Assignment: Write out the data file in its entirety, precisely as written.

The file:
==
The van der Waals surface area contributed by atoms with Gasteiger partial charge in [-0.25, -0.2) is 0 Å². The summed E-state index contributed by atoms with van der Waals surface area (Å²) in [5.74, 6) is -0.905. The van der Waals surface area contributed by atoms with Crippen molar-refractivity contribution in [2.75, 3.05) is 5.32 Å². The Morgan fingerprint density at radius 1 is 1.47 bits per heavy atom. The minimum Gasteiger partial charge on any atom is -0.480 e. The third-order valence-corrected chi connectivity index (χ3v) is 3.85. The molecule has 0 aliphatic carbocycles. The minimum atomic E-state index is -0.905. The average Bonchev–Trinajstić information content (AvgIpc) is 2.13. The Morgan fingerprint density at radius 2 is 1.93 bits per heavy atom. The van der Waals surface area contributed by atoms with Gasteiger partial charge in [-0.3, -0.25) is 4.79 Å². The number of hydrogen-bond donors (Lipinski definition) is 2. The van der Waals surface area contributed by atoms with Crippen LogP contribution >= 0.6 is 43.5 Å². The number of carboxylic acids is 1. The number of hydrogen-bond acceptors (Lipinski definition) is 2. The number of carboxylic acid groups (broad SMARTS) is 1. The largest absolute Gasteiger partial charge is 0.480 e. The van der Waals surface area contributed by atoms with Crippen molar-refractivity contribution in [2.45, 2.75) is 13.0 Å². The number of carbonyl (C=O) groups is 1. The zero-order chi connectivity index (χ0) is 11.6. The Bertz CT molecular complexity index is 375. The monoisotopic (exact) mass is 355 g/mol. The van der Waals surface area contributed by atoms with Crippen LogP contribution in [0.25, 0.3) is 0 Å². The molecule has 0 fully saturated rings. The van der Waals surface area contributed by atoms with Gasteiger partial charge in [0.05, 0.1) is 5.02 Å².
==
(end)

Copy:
The van der Waals surface area contributed by atoms with Gasteiger partial charge in [-0.25, -0.2) is 0 Å². The summed E-state index contributed by atoms with van der Waals surface area (Å²) in [5.74, 6) is -0.905. The van der Waals surface area contributed by atoms with Crippen molar-refractivity contribution in [2.75, 3.05) is 5.32 Å². The Morgan fingerprint density at radius 1 is 1.47 bits per heavy atom. The minimum Gasteiger partial charge on any atom is -0.480 e. The third-order valence-corrected chi connectivity index (χ3v) is 3.85. The molecule has 0 aliphatic carbocycles. The minimum atomic E-state index is -0.905. The average Bonchev–Trinajstić information content (AvgIpc) is 2.13. The Morgan fingerprint density at radius 2 is 1.93 bits per heavy atom. The van der Waals surface area contributed by atoms with Gasteiger partial charge in [-0.3, -0.25) is 4.79 Å². The number of hydrogen-bond donors (Lipinski definition) is 2. The van der Waals surface area contributed by atoms with Crippen LogP contribution >= 0.6 is 43.5 Å². The number of carboxylic acids is 1. The number of hydrogen-bond acceptors (Lipinski definition) is 2. The number of carboxylic acid groups (broad SMARTS) is 1. The largest absolute Gasteiger partial charge is 0.480 e. The van der Waals surface area contributed by atoms with Crippen molar-refractivity contribution in [2.45, 2.75) is 13.0 Å². The number of carbonyl (C=O) groups is 1. The zero-order chi connectivity index (χ0) is 11.6. The Bertz CT molecular complexity index is 375. The monoisotopic (exact) mass is 355 g/mol. The van der Waals surface area contributed by atoms with Crippen LogP contribution in [0.25, 0.3) is 0 Å². The molecule has 0 fully saturated rings. The van der Waals surface area contributed by atoms with Gasteiger partial charge in [0.05, 0.1) is 5.02 Å².